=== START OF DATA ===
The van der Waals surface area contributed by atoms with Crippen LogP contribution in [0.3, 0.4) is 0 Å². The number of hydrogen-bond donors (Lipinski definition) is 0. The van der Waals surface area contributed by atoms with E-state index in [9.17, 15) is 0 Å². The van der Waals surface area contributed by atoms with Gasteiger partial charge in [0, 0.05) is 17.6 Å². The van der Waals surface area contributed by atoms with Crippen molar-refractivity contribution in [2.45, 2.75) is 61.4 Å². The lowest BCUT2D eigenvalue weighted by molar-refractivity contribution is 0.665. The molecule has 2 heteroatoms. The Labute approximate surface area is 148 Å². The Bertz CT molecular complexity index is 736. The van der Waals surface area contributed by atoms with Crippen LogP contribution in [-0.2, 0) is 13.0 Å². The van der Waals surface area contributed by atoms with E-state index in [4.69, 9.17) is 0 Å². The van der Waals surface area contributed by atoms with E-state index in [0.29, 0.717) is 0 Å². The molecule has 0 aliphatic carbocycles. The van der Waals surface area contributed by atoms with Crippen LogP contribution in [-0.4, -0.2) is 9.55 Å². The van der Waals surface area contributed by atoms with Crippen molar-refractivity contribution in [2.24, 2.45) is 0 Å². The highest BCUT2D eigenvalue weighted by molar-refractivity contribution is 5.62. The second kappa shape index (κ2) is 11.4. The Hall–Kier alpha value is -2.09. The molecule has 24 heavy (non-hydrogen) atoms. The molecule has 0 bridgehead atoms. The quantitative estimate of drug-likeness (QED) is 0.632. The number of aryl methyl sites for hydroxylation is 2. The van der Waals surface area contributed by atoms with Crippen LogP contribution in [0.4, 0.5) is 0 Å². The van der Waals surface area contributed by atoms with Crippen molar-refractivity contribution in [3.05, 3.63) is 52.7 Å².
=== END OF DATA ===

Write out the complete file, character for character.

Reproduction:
The van der Waals surface area contributed by atoms with Crippen LogP contribution in [0.3, 0.4) is 0 Å². The number of hydrogen-bond donors (Lipinski definition) is 0. The van der Waals surface area contributed by atoms with E-state index in [9.17, 15) is 0 Å². The van der Waals surface area contributed by atoms with Gasteiger partial charge in [0, 0.05) is 17.6 Å². The van der Waals surface area contributed by atoms with Crippen molar-refractivity contribution in [2.45, 2.75) is 61.4 Å². The lowest BCUT2D eigenvalue weighted by molar-refractivity contribution is 0.665. The molecule has 2 heteroatoms. The Labute approximate surface area is 148 Å². The Bertz CT molecular complexity index is 736. The van der Waals surface area contributed by atoms with Crippen LogP contribution in [-0.2, 0) is 13.0 Å². The van der Waals surface area contributed by atoms with E-state index in [4.69, 9.17) is 0 Å². The van der Waals surface area contributed by atoms with E-state index in [0.29, 0.717) is 0 Å². The molecule has 0 aliphatic carbocycles. The van der Waals surface area contributed by atoms with Crippen LogP contribution in [-0.4, -0.2) is 9.55 Å². The van der Waals surface area contributed by atoms with Crippen molar-refractivity contribution in [2.24, 2.45) is 0 Å². The highest BCUT2D eigenvalue weighted by molar-refractivity contribution is 5.62. The second kappa shape index (κ2) is 11.4. The Hall–Kier alpha value is -2.09. The molecule has 24 heavy (non-hydrogen) atoms. The molecule has 0 bridgehead atoms. The quantitative estimate of drug-likeness (QED) is 0.632. The number of aryl methyl sites for hydroxylation is 2. The van der Waals surface area contributed by atoms with Crippen LogP contribution in [0.4, 0.5) is 0 Å². The van der Waals surface area contributed by atoms with Crippen molar-refractivity contribution in [3.05, 3.63) is 52.7 Å².